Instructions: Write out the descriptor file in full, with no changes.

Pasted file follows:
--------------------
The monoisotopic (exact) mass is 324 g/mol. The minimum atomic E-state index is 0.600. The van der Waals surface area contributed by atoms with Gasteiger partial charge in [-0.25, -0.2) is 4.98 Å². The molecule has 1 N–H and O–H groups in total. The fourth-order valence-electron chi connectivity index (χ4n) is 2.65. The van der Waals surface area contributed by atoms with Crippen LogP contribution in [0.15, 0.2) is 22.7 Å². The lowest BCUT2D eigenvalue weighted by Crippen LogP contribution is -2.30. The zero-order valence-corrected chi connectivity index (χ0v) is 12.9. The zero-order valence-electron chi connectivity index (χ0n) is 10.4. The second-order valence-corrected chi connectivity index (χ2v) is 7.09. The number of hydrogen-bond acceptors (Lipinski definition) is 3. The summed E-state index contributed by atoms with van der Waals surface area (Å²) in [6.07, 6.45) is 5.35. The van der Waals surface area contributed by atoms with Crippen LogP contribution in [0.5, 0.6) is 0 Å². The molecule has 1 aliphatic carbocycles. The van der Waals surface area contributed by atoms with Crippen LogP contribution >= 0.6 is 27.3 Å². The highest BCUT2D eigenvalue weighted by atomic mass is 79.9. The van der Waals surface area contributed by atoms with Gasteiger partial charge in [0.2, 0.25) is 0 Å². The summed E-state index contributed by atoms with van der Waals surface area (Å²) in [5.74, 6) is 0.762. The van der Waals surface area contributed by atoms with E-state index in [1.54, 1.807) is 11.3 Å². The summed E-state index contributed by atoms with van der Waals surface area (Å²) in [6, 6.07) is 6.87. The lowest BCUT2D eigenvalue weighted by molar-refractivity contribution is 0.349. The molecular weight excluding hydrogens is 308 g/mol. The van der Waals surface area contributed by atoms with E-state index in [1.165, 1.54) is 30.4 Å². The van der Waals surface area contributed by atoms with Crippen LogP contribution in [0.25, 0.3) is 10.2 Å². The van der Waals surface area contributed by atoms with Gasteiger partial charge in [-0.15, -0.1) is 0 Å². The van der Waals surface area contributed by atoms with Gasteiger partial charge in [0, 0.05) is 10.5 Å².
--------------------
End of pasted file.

The monoisotopic (exact) mass is 324 g/mol. The minimum atomic E-state index is 0.600. The van der Waals surface area contributed by atoms with Gasteiger partial charge in [-0.25, -0.2) is 4.98 Å². The molecule has 1 N–H and O–H groups in total. The fourth-order valence-electron chi connectivity index (χ4n) is 2.65. The van der Waals surface area contributed by atoms with Crippen LogP contribution in [0.15, 0.2) is 22.7 Å². The lowest BCUT2D eigenvalue weighted by Crippen LogP contribution is -2.30. The zero-order valence-corrected chi connectivity index (χ0v) is 12.9. The zero-order valence-electron chi connectivity index (χ0n) is 10.4. The second-order valence-corrected chi connectivity index (χ2v) is 7.09. The number of hydrogen-bond acceptors (Lipinski definition) is 3. The summed E-state index contributed by atoms with van der Waals surface area (Å²) in [6.07, 6.45) is 5.35. The van der Waals surface area contributed by atoms with Crippen LogP contribution in [0.5, 0.6) is 0 Å². The molecule has 1 aliphatic carbocycles. The van der Waals surface area contributed by atoms with Crippen LogP contribution >= 0.6 is 27.3 Å². The highest BCUT2D eigenvalue weighted by atomic mass is 79.9. The van der Waals surface area contributed by atoms with Gasteiger partial charge in [0.2, 0.25) is 0 Å². The summed E-state index contributed by atoms with van der Waals surface area (Å²) in [5.74, 6) is 0.762. The van der Waals surface area contributed by atoms with E-state index in [1.54, 1.807) is 11.3 Å². The summed E-state index contributed by atoms with van der Waals surface area (Å²) in [6, 6.07) is 6.87. The lowest BCUT2D eigenvalue weighted by molar-refractivity contribution is 0.349. The molecular weight excluding hydrogens is 308 g/mol. The van der Waals surface area contributed by atoms with E-state index in [1.165, 1.54) is 30.4 Å². The van der Waals surface area contributed by atoms with Crippen LogP contribution in [0.25, 0.3) is 10.2 Å². The van der Waals surface area contributed by atoms with Gasteiger partial charge in [-0.15, -0.1) is 0 Å². The van der Waals surface area contributed by atoms with Gasteiger partial charge in [0, 0.05) is 10.5 Å².